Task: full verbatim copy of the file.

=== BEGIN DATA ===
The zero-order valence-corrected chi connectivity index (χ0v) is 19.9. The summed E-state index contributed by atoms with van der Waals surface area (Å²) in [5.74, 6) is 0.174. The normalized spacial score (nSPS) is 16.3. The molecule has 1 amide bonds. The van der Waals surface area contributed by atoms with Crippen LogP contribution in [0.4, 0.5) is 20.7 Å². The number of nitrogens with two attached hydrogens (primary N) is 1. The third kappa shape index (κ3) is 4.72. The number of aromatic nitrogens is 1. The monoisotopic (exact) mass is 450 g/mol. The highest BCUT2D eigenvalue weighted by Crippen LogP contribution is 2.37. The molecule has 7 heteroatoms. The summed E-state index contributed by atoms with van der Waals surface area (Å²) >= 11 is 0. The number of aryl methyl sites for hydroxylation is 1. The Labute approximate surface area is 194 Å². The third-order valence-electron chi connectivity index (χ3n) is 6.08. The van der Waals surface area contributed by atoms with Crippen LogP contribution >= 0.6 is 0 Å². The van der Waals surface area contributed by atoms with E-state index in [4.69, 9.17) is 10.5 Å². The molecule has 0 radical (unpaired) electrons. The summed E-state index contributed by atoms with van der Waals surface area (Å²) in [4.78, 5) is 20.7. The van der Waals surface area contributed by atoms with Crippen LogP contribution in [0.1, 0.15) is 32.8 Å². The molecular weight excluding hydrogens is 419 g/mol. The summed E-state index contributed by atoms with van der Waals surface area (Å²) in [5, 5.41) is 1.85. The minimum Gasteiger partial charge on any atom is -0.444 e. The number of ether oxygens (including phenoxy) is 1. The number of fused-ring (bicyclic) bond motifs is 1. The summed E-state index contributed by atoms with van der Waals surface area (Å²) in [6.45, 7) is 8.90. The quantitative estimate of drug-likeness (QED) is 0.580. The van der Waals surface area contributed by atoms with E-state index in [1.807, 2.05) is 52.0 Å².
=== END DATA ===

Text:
The zero-order valence-corrected chi connectivity index (χ0v) is 19.9. The summed E-state index contributed by atoms with van der Waals surface area (Å²) in [5.74, 6) is 0.174. The normalized spacial score (nSPS) is 16.3. The molecule has 1 amide bonds. The van der Waals surface area contributed by atoms with Crippen LogP contribution in [0.4, 0.5) is 20.7 Å². The number of nitrogens with two attached hydrogens (primary N) is 1. The third kappa shape index (κ3) is 4.72. The number of aromatic nitrogens is 1. The monoisotopic (exact) mass is 450 g/mol. The highest BCUT2D eigenvalue weighted by Crippen LogP contribution is 2.37. The molecule has 7 heteroatoms. The summed E-state index contributed by atoms with van der Waals surface area (Å²) >= 11 is 0. The number of aryl methyl sites for hydroxylation is 1. The Labute approximate surface area is 194 Å². The third-order valence-electron chi connectivity index (χ3n) is 6.08. The van der Waals surface area contributed by atoms with Crippen LogP contribution >= 0.6 is 0 Å². The van der Waals surface area contributed by atoms with E-state index in [4.69, 9.17) is 10.5 Å². The molecule has 0 radical (unpaired) electrons. The summed E-state index contributed by atoms with van der Waals surface area (Å²) in [4.78, 5) is 20.7. The van der Waals surface area contributed by atoms with Crippen LogP contribution in [0.1, 0.15) is 32.8 Å². The molecular weight excluding hydrogens is 419 g/mol. The summed E-state index contributed by atoms with van der Waals surface area (Å²) in [5, 5.41) is 1.85. The minimum Gasteiger partial charge on any atom is -0.444 e. The number of ether oxygens (including phenoxy) is 1. The number of fused-ring (bicyclic) bond motifs is 1. The summed E-state index contributed by atoms with van der Waals surface area (Å²) in [6.45, 7) is 8.90. The quantitative estimate of drug-likeness (QED) is 0.580. The van der Waals surface area contributed by atoms with E-state index in [1.807, 2.05) is 52.0 Å².